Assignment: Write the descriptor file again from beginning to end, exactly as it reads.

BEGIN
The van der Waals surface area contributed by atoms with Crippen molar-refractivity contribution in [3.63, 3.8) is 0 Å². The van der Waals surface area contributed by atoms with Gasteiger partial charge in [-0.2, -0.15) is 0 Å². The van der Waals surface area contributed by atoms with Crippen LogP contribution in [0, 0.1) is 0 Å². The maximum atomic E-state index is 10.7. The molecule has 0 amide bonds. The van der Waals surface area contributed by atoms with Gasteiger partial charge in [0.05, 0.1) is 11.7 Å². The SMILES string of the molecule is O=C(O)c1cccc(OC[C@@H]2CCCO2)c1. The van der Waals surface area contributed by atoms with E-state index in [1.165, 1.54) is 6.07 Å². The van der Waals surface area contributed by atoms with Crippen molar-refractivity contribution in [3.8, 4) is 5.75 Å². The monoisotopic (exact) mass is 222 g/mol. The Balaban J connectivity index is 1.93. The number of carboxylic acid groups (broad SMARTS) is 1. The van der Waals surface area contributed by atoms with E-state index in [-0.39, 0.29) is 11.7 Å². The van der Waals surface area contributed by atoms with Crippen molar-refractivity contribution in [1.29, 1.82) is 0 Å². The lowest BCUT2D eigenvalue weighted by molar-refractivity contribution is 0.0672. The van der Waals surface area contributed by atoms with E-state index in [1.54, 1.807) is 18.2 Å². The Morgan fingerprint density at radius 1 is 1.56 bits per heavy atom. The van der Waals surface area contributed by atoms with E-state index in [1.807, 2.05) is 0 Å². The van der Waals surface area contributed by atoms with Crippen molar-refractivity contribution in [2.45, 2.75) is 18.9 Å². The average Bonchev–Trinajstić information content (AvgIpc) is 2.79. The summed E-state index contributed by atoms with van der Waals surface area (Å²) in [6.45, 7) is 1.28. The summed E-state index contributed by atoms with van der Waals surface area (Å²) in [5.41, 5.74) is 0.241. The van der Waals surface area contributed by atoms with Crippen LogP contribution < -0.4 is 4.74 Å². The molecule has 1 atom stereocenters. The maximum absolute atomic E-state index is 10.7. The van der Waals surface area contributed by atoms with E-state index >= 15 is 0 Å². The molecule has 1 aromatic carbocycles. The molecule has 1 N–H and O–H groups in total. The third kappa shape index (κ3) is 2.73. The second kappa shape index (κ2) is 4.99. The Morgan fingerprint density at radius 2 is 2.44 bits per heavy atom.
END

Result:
The van der Waals surface area contributed by atoms with Crippen molar-refractivity contribution in [3.63, 3.8) is 0 Å². The van der Waals surface area contributed by atoms with Gasteiger partial charge in [-0.2, -0.15) is 0 Å². The van der Waals surface area contributed by atoms with Crippen LogP contribution in [0, 0.1) is 0 Å². The maximum atomic E-state index is 10.7. The molecule has 0 amide bonds. The van der Waals surface area contributed by atoms with Gasteiger partial charge in [0.05, 0.1) is 11.7 Å². The SMILES string of the molecule is O=C(O)c1cccc(OC[C@@H]2CCCO2)c1. The van der Waals surface area contributed by atoms with E-state index in [1.165, 1.54) is 6.07 Å². The van der Waals surface area contributed by atoms with Crippen molar-refractivity contribution in [3.8, 4) is 5.75 Å². The monoisotopic (exact) mass is 222 g/mol. The Balaban J connectivity index is 1.93. The number of carboxylic acid groups (broad SMARTS) is 1. The van der Waals surface area contributed by atoms with E-state index in [-0.39, 0.29) is 11.7 Å². The van der Waals surface area contributed by atoms with Crippen molar-refractivity contribution in [1.29, 1.82) is 0 Å². The lowest BCUT2D eigenvalue weighted by molar-refractivity contribution is 0.0672. The van der Waals surface area contributed by atoms with E-state index in [1.54, 1.807) is 18.2 Å². The Morgan fingerprint density at radius 1 is 1.56 bits per heavy atom. The van der Waals surface area contributed by atoms with E-state index in [1.807, 2.05) is 0 Å². The van der Waals surface area contributed by atoms with Crippen molar-refractivity contribution in [2.45, 2.75) is 18.9 Å². The average Bonchev–Trinajstić information content (AvgIpc) is 2.79. The summed E-state index contributed by atoms with van der Waals surface area (Å²) in [6.45, 7) is 1.28. The summed E-state index contributed by atoms with van der Waals surface area (Å²) in [5.41, 5.74) is 0.241. The van der Waals surface area contributed by atoms with Crippen LogP contribution < -0.4 is 4.74 Å². The molecule has 1 atom stereocenters. The maximum absolute atomic E-state index is 10.7. The van der Waals surface area contributed by atoms with E-state index >= 15 is 0 Å². The molecule has 1 aromatic carbocycles. The molecule has 1 N–H and O–H groups in total. The third kappa shape index (κ3) is 2.73. The second kappa shape index (κ2) is 4.99. The Morgan fingerprint density at radius 2 is 2.44 bits per heavy atom.